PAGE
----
But in healthcare, we’ve got availability in one clinical facility or not the other, depending on what your clinical treatment is, there might be availability or not. And so that again, inherently makes it more complicated to decide how do you capture that data, leverage it and market to the right people and not drive people to try to make an appointment where then they can’t get in for six months. And that eliminates, really damages your brand reputation as well.

So again, it’s so much more complex than I’ve seen elsewhere, but I do think AI’s coming, we were just talking about that. So AI’s coming, hopefully it helps. I think a lot of those vendors and those types of systems are just hopefully going to just bake in AI into what they offer. And as a marketer, I don’t even probably have to even know that AI’s happening or what. It just makes things more efficient. And I think that for us is like, please hurry up.

AI has been… It’s almost like mobile. We were talking about mobile, the year of mobile’s coming. We were talking about that for 10 years until the iPhone. I feel like we’ve been talking about the year of AI has been coming. I think the recent, very recent evolutionary approach we’ve been seeing with open AI and some of those systems, that is, I think the iPhone coming from mobile. Finally, it’s like, oh, that’s tangible. I see how that actually is going to hopefully benefit and make all these systems and behind the scenes work much more efficient and much more appropriate.

Alan Tam (15:43):
Yeah, I think for sure, and I think it’s kind of the golden age or golden era for AI at the moment. And quite honestly, the year of AI or whatnot, I think ChatGPT and these generative AI technologies definitely help elevate it. But quite honestly, it’s been around forever, especially in retail, commerce, travel, they’re all using AI. In fact, in healthcare, on the clinical side, AI has been in use for almost, if not over a decade, helping with clinical diagnosis and so forth. So is there a place and what is the place for AI on the business side of healthcare?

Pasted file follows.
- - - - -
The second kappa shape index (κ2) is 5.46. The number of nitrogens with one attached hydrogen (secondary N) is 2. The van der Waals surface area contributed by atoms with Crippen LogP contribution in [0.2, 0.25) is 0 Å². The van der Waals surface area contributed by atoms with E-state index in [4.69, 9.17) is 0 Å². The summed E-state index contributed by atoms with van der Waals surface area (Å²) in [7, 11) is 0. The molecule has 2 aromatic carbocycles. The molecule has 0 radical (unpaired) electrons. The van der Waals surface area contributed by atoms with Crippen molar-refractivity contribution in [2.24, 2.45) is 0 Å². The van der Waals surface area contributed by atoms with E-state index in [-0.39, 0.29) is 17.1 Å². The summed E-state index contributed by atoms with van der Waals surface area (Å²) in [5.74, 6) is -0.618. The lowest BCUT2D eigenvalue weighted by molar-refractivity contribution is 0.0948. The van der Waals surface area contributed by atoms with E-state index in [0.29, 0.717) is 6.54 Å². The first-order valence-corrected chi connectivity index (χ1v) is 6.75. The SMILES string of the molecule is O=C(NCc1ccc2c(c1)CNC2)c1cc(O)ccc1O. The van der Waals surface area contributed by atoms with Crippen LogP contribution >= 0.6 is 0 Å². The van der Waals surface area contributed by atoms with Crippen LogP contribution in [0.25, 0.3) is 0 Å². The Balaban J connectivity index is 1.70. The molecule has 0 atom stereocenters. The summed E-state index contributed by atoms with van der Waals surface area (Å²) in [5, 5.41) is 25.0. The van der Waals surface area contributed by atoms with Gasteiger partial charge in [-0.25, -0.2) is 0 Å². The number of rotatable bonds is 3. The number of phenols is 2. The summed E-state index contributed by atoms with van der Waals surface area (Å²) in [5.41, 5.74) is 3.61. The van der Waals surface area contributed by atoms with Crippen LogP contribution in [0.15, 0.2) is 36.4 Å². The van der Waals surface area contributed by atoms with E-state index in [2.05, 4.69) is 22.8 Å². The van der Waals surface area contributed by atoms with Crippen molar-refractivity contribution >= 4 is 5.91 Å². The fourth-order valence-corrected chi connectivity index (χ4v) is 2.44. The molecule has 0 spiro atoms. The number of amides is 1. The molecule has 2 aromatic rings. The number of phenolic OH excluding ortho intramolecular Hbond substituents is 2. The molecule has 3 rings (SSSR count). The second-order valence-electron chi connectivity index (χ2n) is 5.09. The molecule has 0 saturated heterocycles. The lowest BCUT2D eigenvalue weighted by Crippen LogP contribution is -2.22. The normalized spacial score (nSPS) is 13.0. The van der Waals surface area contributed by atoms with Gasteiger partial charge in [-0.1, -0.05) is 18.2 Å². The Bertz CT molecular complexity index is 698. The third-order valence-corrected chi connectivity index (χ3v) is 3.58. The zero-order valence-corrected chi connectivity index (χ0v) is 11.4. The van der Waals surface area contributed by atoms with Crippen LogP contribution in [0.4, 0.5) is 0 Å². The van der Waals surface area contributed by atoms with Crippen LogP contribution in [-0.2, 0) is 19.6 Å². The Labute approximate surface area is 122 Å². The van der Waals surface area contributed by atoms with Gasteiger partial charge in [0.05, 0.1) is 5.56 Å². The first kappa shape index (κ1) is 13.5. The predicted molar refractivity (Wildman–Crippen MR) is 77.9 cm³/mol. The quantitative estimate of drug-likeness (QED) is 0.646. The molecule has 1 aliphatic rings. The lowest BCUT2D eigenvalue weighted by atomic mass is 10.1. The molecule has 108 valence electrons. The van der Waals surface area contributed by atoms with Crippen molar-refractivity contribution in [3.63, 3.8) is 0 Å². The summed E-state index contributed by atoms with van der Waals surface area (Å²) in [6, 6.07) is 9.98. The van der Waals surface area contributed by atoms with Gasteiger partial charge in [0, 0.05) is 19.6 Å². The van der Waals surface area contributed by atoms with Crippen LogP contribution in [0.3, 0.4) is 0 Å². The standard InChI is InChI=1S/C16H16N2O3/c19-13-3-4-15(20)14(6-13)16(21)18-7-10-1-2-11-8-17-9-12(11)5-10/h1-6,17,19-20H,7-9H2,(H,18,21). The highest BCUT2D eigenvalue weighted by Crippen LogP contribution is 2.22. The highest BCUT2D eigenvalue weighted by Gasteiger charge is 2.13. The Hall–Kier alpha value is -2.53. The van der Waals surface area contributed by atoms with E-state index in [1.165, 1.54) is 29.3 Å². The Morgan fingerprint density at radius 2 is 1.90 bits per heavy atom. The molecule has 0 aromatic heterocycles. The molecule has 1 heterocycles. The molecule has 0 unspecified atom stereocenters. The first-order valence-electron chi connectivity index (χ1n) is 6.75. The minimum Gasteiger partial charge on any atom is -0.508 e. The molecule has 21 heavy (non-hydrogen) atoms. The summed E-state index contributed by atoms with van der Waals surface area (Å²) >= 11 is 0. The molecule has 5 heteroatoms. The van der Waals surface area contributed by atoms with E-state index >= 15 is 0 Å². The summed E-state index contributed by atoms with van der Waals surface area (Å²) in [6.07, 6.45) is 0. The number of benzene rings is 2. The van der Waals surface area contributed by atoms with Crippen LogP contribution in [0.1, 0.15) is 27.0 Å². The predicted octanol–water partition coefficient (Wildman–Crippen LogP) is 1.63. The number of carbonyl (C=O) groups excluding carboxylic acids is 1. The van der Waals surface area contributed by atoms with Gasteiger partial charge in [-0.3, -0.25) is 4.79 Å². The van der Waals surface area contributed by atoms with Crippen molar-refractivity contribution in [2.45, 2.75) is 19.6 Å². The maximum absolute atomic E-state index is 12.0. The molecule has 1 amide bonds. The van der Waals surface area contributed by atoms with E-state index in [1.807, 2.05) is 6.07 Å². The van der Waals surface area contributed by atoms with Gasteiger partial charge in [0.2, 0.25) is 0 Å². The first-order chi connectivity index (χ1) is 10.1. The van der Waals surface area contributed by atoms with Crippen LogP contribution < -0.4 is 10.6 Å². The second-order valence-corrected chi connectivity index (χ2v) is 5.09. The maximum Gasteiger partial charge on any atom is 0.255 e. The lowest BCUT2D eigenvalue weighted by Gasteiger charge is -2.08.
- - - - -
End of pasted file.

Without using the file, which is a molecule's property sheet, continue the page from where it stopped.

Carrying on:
Stephen Strong (16:23):
I think if we can just make processes more efficient, rather than hiring someone to sift through CRM data and build a targeting model and pull all the switches necessary, if you can automate that, it frees up a marketing person’s time to do other things. And so I do think if it makes more efficient and more effective speed to market for programs, I think the marketing team obviously will still own the strategy. They’ll own the channels, they’ll own the creative content. But I do think that that data, especially on the analytics side, trying to, how do you crunch behind the scenes data to get to an ROI for a campaign, which requires a lot of clinical data and patient data.

Again, within a firewall. So it’s all protected, but there’s a lot of activity that has to happen there to get an ROI for a direct mail campaign. And if AI can really automate that and everyone believes it’s telling the truth, skepticism is always part of it, then I do think it’s going to allow everyone, any health system that leverages it to be more effective and be more accurate with their campaigns, which is what we want. We want to make sure our patients or potential patients understand the care we can provide. We want to get that message in front of them. We just need to get in front of the right people. And that’s hopefully where AI can really add value.

Alan Tam (17:42):
Why is there skepticism in AI?

Stephen Strong (17:44):